Ford's Explorer America concept -- a possible future vision of what Ford's fallen SUV king could become -- will be revealed to the world at the upcoming 2008 Detroit Auto Show. Ford says the forward-looking concept was designed to address the changes in the SUV market over the past 15 years, from rugged off-roaders to civilized suburban people haulers.

This is exemplified in Explorer America's unibody construction, which limits the vehicle's off-road ability and towing capability over the present-day Explorer. Its large wheels and mammoth grille make it appear much tougher than it actually is. It lacks a B-pillar and the rear doors slide back like they would in a minivan -- interesting stuff, although neither detail would likely to make it to production if the Explorer America got that far.

The rear glass wraps around the D-pillars, increasing visibility and the amount of light that enters the three-row, six-person vehicle. The interior is similar to most recent Ford concepts, with a futuristic minimalism theme employed. Access to the third row is enabled by stackable, sliding seats, a work table and seats built into the tailgate. A 3-D compass and navigation unit complete with a topographical map is built into the instrument panel.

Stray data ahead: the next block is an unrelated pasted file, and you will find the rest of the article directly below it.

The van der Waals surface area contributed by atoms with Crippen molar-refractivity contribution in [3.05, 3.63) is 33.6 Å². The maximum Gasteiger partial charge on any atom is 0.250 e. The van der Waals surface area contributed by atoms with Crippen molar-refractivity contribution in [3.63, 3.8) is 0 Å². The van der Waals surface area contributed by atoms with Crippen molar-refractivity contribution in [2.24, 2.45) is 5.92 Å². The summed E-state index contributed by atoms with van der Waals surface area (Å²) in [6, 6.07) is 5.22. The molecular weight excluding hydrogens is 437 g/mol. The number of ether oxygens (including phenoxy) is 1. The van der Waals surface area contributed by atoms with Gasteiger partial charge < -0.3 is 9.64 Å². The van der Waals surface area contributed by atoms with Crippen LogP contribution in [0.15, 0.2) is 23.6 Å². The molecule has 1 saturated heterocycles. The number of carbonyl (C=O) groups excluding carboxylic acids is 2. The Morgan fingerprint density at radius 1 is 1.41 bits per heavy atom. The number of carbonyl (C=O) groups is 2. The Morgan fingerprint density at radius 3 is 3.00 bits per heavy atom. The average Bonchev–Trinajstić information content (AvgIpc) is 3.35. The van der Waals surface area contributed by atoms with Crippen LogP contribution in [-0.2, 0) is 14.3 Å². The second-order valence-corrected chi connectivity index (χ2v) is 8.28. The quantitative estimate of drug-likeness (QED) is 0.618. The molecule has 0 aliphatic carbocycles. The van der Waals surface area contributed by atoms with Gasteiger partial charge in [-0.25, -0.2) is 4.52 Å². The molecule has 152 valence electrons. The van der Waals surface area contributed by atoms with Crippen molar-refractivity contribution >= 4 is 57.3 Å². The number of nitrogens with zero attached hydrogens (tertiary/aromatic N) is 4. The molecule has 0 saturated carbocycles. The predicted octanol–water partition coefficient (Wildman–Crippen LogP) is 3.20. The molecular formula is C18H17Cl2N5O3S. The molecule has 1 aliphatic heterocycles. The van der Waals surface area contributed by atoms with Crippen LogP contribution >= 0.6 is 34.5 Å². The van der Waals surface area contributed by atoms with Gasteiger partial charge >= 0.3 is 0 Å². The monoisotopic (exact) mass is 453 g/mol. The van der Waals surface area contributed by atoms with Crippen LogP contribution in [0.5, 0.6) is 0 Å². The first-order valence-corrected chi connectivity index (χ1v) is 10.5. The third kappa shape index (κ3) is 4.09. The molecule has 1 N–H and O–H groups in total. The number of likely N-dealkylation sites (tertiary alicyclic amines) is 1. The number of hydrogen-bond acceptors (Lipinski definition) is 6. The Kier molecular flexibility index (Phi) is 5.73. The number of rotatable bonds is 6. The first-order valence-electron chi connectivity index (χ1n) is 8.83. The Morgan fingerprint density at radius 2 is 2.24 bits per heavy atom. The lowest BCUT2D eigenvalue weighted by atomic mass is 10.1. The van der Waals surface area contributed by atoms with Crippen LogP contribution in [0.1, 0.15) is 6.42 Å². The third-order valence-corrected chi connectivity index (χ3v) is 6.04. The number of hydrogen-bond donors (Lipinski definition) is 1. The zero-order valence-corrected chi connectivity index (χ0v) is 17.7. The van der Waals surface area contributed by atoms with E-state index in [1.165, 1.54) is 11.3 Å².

The concept is also a demonstration platform of sorts for Ford's new EcoBoost family of engines. Formerly known as TwinForce (and seen at last year's Detroit show in the Lincoln MKR Concept), the EcoBoost engines provide the power of larger engines while achieving 20-30 percent gains in fuel-economy, according to the automaker. Initially, this family will consist of a 2.0-liter inline-four making 275 horsepower and 280 lb-ft of torque, and a 3.5-liter V-6 expected to make some 340 horsepower and over 340 lb-ft of torque.

The EcoBoost engines use a combination of direct-injection and turbocharging to provide the power of a larger engine (Ford likens the turbo-four to a V-6 and the turbo-six of a V-8). Today, the Explorer is powered by an aging 4.0-liter V-6 that makes 210 horsepower and 254 lb-ft of torque and a 4.6-liter V-8 that makes just 292 horsepower and 300 lb-ft -- meager numbers in the age of 270 horsepower Camrys and Accords.

Mated to the EcoBoost engine in the Explorer America is an advanced six-speed automatic transmission that allows the driver to select and hold a gear with the turn of a dial via a feature called auto shift control. The concept also features electric power steering; a feature that Ford says will be standard equipment on 80-90 percent of Ford, Lincoln, and Mercury vehicles by 2012. As for EcoBoost, it remains on track to be launched in the 2009 Lincoln MKS. Ford hopes to have half a million EcoBoost-powered vehicles on the road by 2013.